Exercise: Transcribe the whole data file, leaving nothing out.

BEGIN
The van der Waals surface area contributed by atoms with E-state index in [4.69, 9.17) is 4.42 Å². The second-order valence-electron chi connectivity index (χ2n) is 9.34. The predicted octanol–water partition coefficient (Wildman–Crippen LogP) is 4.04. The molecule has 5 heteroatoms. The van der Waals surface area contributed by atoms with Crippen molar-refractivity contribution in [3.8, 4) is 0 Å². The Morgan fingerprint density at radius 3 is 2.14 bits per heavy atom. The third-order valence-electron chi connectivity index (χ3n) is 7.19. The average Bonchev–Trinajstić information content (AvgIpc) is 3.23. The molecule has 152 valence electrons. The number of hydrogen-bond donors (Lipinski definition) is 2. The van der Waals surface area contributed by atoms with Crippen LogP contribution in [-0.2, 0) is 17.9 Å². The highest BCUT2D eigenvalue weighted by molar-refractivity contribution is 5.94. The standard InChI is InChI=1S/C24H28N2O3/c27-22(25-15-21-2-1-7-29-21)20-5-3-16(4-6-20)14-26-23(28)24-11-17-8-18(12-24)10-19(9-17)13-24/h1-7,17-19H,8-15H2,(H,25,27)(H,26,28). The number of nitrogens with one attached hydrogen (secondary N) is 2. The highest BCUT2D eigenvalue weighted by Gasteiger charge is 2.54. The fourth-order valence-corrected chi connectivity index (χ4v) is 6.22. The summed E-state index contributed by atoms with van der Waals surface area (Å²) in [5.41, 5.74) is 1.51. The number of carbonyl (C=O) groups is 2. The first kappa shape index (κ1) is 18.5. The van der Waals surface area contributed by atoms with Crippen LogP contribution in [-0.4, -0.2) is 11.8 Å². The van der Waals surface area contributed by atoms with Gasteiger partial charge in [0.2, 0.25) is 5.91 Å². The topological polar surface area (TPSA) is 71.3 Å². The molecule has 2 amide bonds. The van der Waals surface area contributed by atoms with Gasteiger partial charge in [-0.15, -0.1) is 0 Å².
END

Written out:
The van der Waals surface area contributed by atoms with E-state index in [4.69, 9.17) is 4.42 Å². The second-order valence-electron chi connectivity index (χ2n) is 9.34. The predicted octanol–water partition coefficient (Wildman–Crippen LogP) is 4.04. The molecule has 5 heteroatoms. The van der Waals surface area contributed by atoms with Crippen molar-refractivity contribution in [3.8, 4) is 0 Å². The Morgan fingerprint density at radius 3 is 2.14 bits per heavy atom. The third-order valence-electron chi connectivity index (χ3n) is 7.19. The average Bonchev–Trinajstić information content (AvgIpc) is 3.23. The molecule has 152 valence electrons. The number of hydrogen-bond donors (Lipinski definition) is 2. The van der Waals surface area contributed by atoms with Crippen LogP contribution in [-0.2, 0) is 17.9 Å². The highest BCUT2D eigenvalue weighted by molar-refractivity contribution is 5.94. The standard InChI is InChI=1S/C24H28N2O3/c27-22(25-15-21-2-1-7-29-21)20-5-3-16(4-6-20)14-26-23(28)24-11-17-8-18(12-24)10-19(9-17)13-24/h1-7,17-19H,8-15H2,(H,25,27)(H,26,28). The number of nitrogens with one attached hydrogen (secondary N) is 2. The highest BCUT2D eigenvalue weighted by Gasteiger charge is 2.54. The fourth-order valence-corrected chi connectivity index (χ4v) is 6.22. The summed E-state index contributed by atoms with van der Waals surface area (Å²) in [5.41, 5.74) is 1.51. The number of carbonyl (C=O) groups is 2. The first kappa shape index (κ1) is 18.5. The van der Waals surface area contributed by atoms with Crippen LogP contribution in [-0.4, -0.2) is 11.8 Å². The van der Waals surface area contributed by atoms with Gasteiger partial charge in [0.2, 0.25) is 5.91 Å². The topological polar surface area (TPSA) is 71.3 Å². The molecule has 2 amide bonds. The van der Waals surface area contributed by atoms with Gasteiger partial charge in [-0.15, -0.1) is 0 Å².